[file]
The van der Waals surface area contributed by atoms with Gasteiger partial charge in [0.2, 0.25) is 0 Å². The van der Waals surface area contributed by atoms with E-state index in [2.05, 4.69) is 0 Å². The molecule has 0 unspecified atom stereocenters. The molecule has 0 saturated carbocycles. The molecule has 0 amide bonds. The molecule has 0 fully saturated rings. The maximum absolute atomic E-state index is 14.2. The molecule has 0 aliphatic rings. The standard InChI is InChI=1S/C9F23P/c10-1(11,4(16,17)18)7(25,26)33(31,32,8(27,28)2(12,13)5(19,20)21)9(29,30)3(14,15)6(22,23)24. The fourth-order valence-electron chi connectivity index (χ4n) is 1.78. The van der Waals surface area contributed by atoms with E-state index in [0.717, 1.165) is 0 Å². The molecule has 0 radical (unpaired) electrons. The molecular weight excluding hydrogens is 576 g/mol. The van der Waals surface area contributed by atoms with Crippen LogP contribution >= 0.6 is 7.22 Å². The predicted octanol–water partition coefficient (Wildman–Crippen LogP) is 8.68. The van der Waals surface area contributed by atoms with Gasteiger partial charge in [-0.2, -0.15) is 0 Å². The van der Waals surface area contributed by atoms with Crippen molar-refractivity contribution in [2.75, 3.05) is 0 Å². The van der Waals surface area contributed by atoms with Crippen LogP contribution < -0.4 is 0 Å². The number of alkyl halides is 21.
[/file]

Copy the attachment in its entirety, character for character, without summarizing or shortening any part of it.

The van der Waals surface area contributed by atoms with Gasteiger partial charge in [0.2, 0.25) is 0 Å². The van der Waals surface area contributed by atoms with E-state index in [2.05, 4.69) is 0 Å². The molecule has 0 unspecified atom stereocenters. The molecule has 0 saturated carbocycles. The molecule has 0 amide bonds. The molecule has 0 fully saturated rings. The maximum absolute atomic E-state index is 14.2. The molecule has 0 aliphatic rings. The standard InChI is InChI=1S/C9F23P/c10-1(11,4(16,17)18)7(25,26)33(31,32,8(27,28)2(12,13)5(19,20)21)9(29,30)3(14,15)6(22,23)24. The fourth-order valence-electron chi connectivity index (χ4n) is 1.78. The van der Waals surface area contributed by atoms with E-state index in [0.717, 1.165) is 0 Å². The molecule has 0 radical (unpaired) electrons. The molecular weight excluding hydrogens is 576 g/mol. The van der Waals surface area contributed by atoms with Crippen LogP contribution >= 0.6 is 7.22 Å². The predicted octanol–water partition coefficient (Wildman–Crippen LogP) is 8.68. The van der Waals surface area contributed by atoms with Gasteiger partial charge in [-0.2, -0.15) is 0 Å². The van der Waals surface area contributed by atoms with Crippen molar-refractivity contribution in [2.75, 3.05) is 0 Å². The van der Waals surface area contributed by atoms with Crippen LogP contribution < -0.4 is 0 Å². The number of alkyl halides is 21.